The atoll of islands of the Maldives kicks every travel writing cliché into touch. Talcum powder sand, bath-warm waters, the best (arguably) diving experiences in the world (kudos if you take your PADI there), beach villas with open-air bathrooms, ticking that bucket list item of showering under the stars, the occasional warm rainfall adding to the sensual experience of washing behind the ears.
Then, of course, the ‘wow’ ocean views from the mahogany beds in your ocean villa raised above the sea on stilts, the sound of the Pacific lulling you to sleep; the shark feeding, the dolphin watching, the parasailing, the sea bobbing, the exquisite quality and variety of fine dining, the absence of mosquitoes, and ability to not see another living soul should you wish.
There’s more. The fact every staff member on the island is a licenced baby sitter, and for every guest a ratio of two, if not three, members of staff just for you. Near-empty pristine beaches with strategically placed hammocks and swings, where every angle is an Instagram hit. Where sunsets are chakra colours and sunrises are…oh, stop it.
The Maldives, just an eleven hour flight from London Heathrow, twice a week with British Airways, into the main island of Male and onwards by boat or seaplane to your own island, is one of the destinations we are sold every January. Some consider them boring, cabin fever setting in as you pace, bear-like around the same patch of beach. Not me.
As I fly in, the island atolls are more beautiful than I remembered. The last time I visited the Maldives was over ten years ago, where the adults-only luxury resort I stayed in was only accessible by sea plane, a twenty-seater scheduled to stop at three other islands before landing on mine. By the time I arrived, it was over two hours later from picking up my bags at Male, I was shattered and already dreading the journey back.
This time was totally different. The journey to the Sheraton resort (now part of the Marriott group) is a fifteen minute fast, sexy speed boat ride to the island. On arrival I’m greeted without fuss or forms, shown to my beach villa and within a few minutes took the obligatory walk along the beach, sand between the toes.
A recently renovated five star island resort with over 170 guest rooms, it’s one of the oldest island resorts in the Maldives, boasts seven restaurants, bars, spa, three fresh water pools, and can cater for families as well as honeymooners, even though both rarely mix well – you’d think one set might inspire the other, but it often has the opposite effect. To be fair, they tend to keep themselves to themselves and are rarely seen out in restaurants at the same time, the ‘mooners emerging as the little rays of sunshine are retreating into the dark. The Sheraton also sells itself as being ideal for singletons and solo travellers – and the variety of water sports, the excellent snorkelling and diving make it an option for those who prefer their holidays below ocean level rather than above it.
As well as its brilliant accessibility once you arrive, they have a unique, and rather delightful, policy of balancing out the nationalities in situ. That means the same number of Brits, to Germans, to Spanish, to French, to Americans, to Russians, to Japanese to Chinese to, well, everyone. Everyone has their quota. Even with the, shall we say, more vocally and physically present, the quota remains even and the atmosphere even when the resort is at its most busy (at breakfast) appears good natured; it’s never crowded, and devoid of queues, even at the omelette counter, and the noise never raises above a hum.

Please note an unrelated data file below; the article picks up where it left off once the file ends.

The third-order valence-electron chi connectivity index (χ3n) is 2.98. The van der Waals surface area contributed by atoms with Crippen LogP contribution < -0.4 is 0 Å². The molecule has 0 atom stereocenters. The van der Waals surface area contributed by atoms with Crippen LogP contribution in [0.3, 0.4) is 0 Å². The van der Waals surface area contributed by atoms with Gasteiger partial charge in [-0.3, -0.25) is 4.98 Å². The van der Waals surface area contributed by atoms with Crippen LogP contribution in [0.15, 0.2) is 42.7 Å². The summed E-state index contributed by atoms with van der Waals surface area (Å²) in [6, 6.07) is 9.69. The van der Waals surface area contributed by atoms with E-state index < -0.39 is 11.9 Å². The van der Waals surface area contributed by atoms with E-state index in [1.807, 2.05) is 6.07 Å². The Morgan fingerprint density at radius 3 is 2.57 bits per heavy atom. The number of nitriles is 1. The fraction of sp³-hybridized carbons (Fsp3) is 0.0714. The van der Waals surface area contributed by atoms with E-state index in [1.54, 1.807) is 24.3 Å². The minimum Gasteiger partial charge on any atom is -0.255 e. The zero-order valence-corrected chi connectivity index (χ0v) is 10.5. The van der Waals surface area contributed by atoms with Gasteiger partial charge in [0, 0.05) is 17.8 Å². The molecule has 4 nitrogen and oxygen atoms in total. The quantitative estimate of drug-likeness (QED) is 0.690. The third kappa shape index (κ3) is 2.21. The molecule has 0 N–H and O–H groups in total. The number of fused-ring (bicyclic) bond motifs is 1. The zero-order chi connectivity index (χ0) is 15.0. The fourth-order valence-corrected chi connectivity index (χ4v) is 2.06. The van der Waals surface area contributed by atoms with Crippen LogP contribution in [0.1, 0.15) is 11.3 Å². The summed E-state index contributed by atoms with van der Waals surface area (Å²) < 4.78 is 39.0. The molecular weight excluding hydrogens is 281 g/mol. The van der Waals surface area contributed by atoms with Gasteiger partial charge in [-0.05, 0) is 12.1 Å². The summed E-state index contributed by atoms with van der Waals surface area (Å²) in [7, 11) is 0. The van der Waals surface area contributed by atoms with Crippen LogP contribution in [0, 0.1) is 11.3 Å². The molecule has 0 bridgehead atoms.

The Sheraton’s restaurant of choice is Baan Thai, offering cookery courses from its Thai chefs, who will tell you how to use local spices and why you should never bite into one of the small red ones, but dining choices are plentiful and various. Exotic options aside, local dishes at Sea Salt bloom with freshness, especially the Maldevian fish, and a tea room serves made-that-day macaroons with a variety of teas concocted from local flowers and herbs. Equally varied is the choice of where and how you want to eat; the staff will happily take your table into the ocean, should you wish. I ate in the ocean on the first day of my visit, and it was an intriguing experience, feeling just a little incongruous tucking into my fish while its colleagues swam around my calves.
As you might expect from a Maldives resort, the Sheraton has an enviable spa, with a heavenly relaxation area of an entirely large glass room set in a tropical garden. Very Soylent Green, if you know the film, and it is heavenly indeed. For the energetic, extensive gym and yoga sessions are free, as well as coconut tree climbing and kayak racing if you’re tapping into your inner Tarzan. For my part, parasailing is the go-to activity here, giving you an excellent view of the island and perspective on all the other islands of the Maldives.
Of the three occasions I have had the privilege of visiting this part of the world, this was the most pleasurable. Easy access, easy nightlife, and thrust into nature with plenty of natural shade amongst the coconut and banyan trees, fragrant orchids and frangipani. It’s that comforting, the fruit bats are out during the day as well as the night, scuttling lizards cross your path and little quail-like waterhens scamper on the beach, and colourful geckos click a soundtrack backdrop making me realise that the hotel’s five stars are given the X factor by the location.
The Maldives is, truly, a once-in-a-lifetime destination, and the price of such a resort, as per any resort in the Maldives, renders it so. But, at a time when concern over rising sea levels might threaten their very existence, there are some things you simply can’t put a price on.
Sheraton Maldives Full Moon Resort & Spa, Furanafushi Island, North Malé Atoll, Maldives. For more information, including details of offers, visit www.marriott.co.uk.